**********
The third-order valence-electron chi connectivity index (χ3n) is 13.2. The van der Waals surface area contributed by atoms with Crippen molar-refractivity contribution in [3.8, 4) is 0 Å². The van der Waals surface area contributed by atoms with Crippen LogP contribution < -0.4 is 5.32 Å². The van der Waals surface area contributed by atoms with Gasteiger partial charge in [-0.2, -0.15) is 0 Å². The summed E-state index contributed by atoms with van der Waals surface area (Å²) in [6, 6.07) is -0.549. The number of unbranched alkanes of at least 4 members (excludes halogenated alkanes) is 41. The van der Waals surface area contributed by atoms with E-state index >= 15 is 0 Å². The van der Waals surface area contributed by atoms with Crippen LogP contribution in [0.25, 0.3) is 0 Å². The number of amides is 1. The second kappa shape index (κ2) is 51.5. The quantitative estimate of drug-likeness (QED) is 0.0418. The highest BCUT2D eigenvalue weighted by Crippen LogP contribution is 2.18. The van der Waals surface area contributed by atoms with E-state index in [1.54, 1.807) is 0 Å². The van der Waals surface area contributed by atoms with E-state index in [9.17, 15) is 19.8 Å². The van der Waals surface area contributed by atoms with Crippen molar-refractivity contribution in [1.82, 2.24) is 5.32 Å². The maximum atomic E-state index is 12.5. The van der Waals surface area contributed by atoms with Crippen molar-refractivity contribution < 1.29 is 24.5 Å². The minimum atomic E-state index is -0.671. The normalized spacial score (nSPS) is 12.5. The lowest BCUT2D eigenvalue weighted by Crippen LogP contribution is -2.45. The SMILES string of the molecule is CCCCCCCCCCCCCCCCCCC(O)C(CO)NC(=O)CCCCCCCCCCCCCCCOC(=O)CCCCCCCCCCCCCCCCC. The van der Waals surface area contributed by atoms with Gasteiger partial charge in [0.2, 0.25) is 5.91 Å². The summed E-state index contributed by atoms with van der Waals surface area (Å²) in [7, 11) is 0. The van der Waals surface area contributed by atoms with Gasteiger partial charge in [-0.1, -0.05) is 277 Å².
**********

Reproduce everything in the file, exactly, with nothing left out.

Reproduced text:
The third-order valence-electron chi connectivity index (χ3n) is 13.2. The van der Waals surface area contributed by atoms with Crippen molar-refractivity contribution in [3.8, 4) is 0 Å². The van der Waals surface area contributed by atoms with Crippen LogP contribution < -0.4 is 5.32 Å². The van der Waals surface area contributed by atoms with Gasteiger partial charge in [-0.2, -0.15) is 0 Å². The summed E-state index contributed by atoms with van der Waals surface area (Å²) in [6, 6.07) is -0.549. The number of unbranched alkanes of at least 4 members (excludes halogenated alkanes) is 41. The van der Waals surface area contributed by atoms with E-state index >= 15 is 0 Å². The van der Waals surface area contributed by atoms with Crippen LogP contribution in [0.25, 0.3) is 0 Å². The number of amides is 1. The second kappa shape index (κ2) is 51.5. The quantitative estimate of drug-likeness (QED) is 0.0418. The highest BCUT2D eigenvalue weighted by Crippen LogP contribution is 2.18. The van der Waals surface area contributed by atoms with E-state index in [1.54, 1.807) is 0 Å². The van der Waals surface area contributed by atoms with E-state index in [9.17, 15) is 19.8 Å². The van der Waals surface area contributed by atoms with Crippen molar-refractivity contribution in [1.82, 2.24) is 5.32 Å². The maximum atomic E-state index is 12.5. The van der Waals surface area contributed by atoms with Crippen molar-refractivity contribution < 1.29 is 24.5 Å². The minimum atomic E-state index is -0.671. The normalized spacial score (nSPS) is 12.5. The lowest BCUT2D eigenvalue weighted by Crippen LogP contribution is -2.45. The SMILES string of the molecule is CCCCCCCCCCCCCCCCCCC(O)C(CO)NC(=O)CCCCCCCCCCCCCCCOC(=O)CCCCCCCCCCCCCCCCC. The van der Waals surface area contributed by atoms with Gasteiger partial charge in [0.2, 0.25) is 5.91 Å². The summed E-state index contributed by atoms with van der Waals surface area (Å²) in [7, 11) is 0. The van der Waals surface area contributed by atoms with Gasteiger partial charge in [-0.1, -0.05) is 277 Å².